When I tell people of my plans, I generally get a similar reaction along the lines of “I’m jealous,” “I hate you,” and “I wish I could just pick up and leave like that.” But the way I see it, anyone could do what I’m doing. I’m not doing anything too out of the ordinary or something that’s never been done before. Do people really view me as being in some special and unique position that allows me to just take off on a whim? Well, I can’t give myself that much credit. I definitely put some planning into this adventure, but, in my opinion, its something that anyone is capable of.
Money is always a huge issue. I’ve been putting away money for some time now with the idea of travel in the back of my mind. The best quote I can think of for this is, “Live like no one else today so you can live like no one else tomorrow.” But saving up money shouldn’t seem like such a daunting task when it pertains to world travel. I chose Southeast Asia, where anyone willing and able can travel on almost nothing per day. I once spent three weeks in Vietnam and it turned out that my flight cost more than all my expenses the rest of the trip, which included two in-country flights. It definitely is important to have some extra money saved up, but its by no means a be-all end-all.
Quitting my job was a tough decision for me. A steady paycheck puts one’s nerves at ease and once you have it and the lifestyle that accompanies it, its not so easy to let go, even if its a job you aren’t completely in love with. I heard more than one person scoff at the idea of quitting a good job in a poor economy, but I couldn’t let that stop me. I like to say that I’m highly employable and I know that someone will put me to work when I get back. Best case scenario, I find some new calling in life. Worst case scenario, I live with my parents until I can get back on my feet and as a worst case, it’s really not that bad. I did it after college and I was able to find work just fine. If that’s all I have on the line, I’ll take the chance every time.
Another huge consideration that I put a good amount of thought into is uprooting myself from my social setting. I’ve lived in the South Bay for a year and a half and have met some amazing people and made some real close friends that have become a big part of my life. Leaving that behind isn’t easy, especially since I have no idea if I’ll move back to LA or if things will ever be the same. On one hand, it almost feels like when I graduated from college, leaving my lifestyle and all my friends behind. But that may be a little melodramatic. What could also happen and what I’ve heard from people who have left for a period of time and returned, is that I’ll be surprised at how little will have changed. The world keeps on churning without you and when you return, it’s as if you never left. Whatever ends up happening, I’ll be prepared.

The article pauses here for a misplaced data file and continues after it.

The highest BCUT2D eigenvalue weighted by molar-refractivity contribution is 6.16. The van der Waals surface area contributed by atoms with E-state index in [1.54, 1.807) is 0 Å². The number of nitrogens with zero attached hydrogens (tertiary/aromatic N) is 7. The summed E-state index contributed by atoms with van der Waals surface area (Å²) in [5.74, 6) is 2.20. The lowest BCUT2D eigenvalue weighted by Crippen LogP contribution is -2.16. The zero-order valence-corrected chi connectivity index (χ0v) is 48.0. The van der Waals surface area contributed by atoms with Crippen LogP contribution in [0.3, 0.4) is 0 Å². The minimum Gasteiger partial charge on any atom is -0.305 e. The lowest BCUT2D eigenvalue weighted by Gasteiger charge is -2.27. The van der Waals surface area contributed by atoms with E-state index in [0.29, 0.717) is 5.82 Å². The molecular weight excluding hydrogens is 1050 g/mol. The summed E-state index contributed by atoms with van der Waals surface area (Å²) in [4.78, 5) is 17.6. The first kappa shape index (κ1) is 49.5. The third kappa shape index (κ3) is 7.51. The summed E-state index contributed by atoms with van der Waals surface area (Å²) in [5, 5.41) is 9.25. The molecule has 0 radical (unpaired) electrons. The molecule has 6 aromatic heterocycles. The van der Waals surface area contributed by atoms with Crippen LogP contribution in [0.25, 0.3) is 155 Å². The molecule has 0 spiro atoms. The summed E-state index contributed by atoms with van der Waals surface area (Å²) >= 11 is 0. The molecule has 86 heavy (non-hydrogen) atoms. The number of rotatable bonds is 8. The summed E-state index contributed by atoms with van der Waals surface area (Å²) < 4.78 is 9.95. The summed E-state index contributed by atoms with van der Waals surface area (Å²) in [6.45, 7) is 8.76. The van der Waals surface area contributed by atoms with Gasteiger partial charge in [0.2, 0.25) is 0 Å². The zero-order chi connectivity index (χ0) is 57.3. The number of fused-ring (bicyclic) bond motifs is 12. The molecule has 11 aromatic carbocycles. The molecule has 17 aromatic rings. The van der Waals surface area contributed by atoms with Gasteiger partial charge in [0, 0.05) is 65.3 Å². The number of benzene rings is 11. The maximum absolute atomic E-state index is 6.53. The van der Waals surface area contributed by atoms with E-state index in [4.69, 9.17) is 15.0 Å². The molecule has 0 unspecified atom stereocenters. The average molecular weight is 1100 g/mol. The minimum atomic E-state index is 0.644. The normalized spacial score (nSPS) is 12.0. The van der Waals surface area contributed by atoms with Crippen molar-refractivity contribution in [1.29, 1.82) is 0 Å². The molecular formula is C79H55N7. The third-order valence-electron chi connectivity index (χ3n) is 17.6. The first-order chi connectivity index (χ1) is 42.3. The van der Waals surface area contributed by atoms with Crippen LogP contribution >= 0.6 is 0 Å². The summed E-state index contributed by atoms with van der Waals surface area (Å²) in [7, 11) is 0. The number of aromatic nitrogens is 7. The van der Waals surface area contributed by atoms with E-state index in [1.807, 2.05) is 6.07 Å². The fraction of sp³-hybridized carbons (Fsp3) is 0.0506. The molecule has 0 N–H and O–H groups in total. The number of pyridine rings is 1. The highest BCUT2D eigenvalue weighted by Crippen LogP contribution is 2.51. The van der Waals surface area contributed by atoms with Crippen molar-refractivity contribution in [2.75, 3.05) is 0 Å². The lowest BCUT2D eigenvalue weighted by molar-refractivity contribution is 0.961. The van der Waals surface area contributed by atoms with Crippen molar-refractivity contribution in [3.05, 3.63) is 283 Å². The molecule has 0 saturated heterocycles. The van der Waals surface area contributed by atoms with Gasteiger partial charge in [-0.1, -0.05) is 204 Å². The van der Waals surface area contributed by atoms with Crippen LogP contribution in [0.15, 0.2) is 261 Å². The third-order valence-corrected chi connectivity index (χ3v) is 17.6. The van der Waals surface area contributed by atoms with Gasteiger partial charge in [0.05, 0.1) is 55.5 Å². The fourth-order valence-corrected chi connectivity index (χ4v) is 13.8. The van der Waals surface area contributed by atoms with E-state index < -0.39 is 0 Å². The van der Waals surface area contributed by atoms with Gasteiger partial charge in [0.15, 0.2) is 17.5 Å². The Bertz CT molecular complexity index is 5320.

Finally, a quote that’s sure to inspire:
“Don’t wait around. Don’t get old and make excuses. Save a couple thousand dollars. Sell your car. Get a world atlas. Start looking at every page and tell yourself that you can go there. You can live there. Are there sacrifices to be made? Of course. Is it worth it? Absolutely. The only way you’ll find out is to get on the plane and go. And let me tell you something. That first morning, when you are in your country of choice, away from all of the conventions of a typical, everyday lifestyle, looking around at your totally new surroundings, hearing strange languages, smelling strange, new smells, you’ll know exactly what I’m talking about. You’ll feel like the luckiest person in the world.” – Jason Gaspero